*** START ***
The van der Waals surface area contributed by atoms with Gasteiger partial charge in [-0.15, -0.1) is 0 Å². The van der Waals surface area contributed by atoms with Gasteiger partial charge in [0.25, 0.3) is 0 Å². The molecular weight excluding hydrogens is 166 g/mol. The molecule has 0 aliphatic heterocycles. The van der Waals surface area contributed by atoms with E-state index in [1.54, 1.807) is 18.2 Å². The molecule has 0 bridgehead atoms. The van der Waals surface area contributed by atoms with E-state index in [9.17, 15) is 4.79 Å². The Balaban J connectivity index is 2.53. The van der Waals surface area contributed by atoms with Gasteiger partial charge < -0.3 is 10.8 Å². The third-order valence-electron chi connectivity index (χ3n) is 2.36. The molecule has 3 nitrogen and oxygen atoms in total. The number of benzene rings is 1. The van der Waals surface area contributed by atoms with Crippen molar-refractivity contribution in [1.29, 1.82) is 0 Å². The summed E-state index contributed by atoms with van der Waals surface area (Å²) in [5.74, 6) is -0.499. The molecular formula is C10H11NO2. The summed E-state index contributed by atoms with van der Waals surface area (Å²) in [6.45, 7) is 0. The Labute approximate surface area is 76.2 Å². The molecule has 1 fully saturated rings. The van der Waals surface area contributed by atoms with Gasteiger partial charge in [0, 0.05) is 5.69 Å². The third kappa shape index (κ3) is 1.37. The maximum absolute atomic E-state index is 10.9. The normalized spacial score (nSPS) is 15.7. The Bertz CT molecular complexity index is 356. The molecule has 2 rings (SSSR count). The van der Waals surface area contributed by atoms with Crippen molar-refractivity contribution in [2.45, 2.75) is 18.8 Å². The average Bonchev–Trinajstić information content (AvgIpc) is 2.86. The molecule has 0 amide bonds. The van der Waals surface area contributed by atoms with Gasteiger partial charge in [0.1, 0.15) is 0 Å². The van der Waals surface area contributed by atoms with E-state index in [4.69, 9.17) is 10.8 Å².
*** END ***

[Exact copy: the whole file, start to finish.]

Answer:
The van der Waals surface area contributed by atoms with Gasteiger partial charge in [-0.15, -0.1) is 0 Å². The van der Waals surface area contributed by atoms with Gasteiger partial charge in [0.25, 0.3) is 0 Å². The molecular weight excluding hydrogens is 166 g/mol. The molecule has 0 aliphatic heterocycles. The van der Waals surface area contributed by atoms with E-state index in [1.54, 1.807) is 18.2 Å². The molecule has 0 bridgehead atoms. The van der Waals surface area contributed by atoms with E-state index in [9.17, 15) is 4.79 Å². The Balaban J connectivity index is 2.53. The van der Waals surface area contributed by atoms with Gasteiger partial charge < -0.3 is 10.8 Å². The third-order valence-electron chi connectivity index (χ3n) is 2.36. The molecule has 3 nitrogen and oxygen atoms in total. The number of benzene rings is 1. The van der Waals surface area contributed by atoms with Crippen molar-refractivity contribution in [1.29, 1.82) is 0 Å². The summed E-state index contributed by atoms with van der Waals surface area (Å²) in [5.74, 6) is -0.499. The molecular formula is C10H11NO2. The summed E-state index contributed by atoms with van der Waals surface area (Å²) in [6.45, 7) is 0. The Labute approximate surface area is 76.2 Å². The molecule has 1 fully saturated rings. The van der Waals surface area contributed by atoms with Gasteiger partial charge in [0, 0.05) is 5.69 Å². The third kappa shape index (κ3) is 1.37. The maximum absolute atomic E-state index is 10.9. The normalized spacial score (nSPS) is 15.7. The Bertz CT molecular complexity index is 356. The molecule has 2 rings (SSSR count). The van der Waals surface area contributed by atoms with Crippen molar-refractivity contribution in [2.45, 2.75) is 18.8 Å². The average Bonchev–Trinajstić information content (AvgIpc) is 2.86. The molecule has 0 amide bonds. The van der Waals surface area contributed by atoms with Gasteiger partial charge in [0.1, 0.15) is 0 Å². The van der Waals surface area contributed by atoms with E-state index in [4.69, 9.17) is 10.8 Å².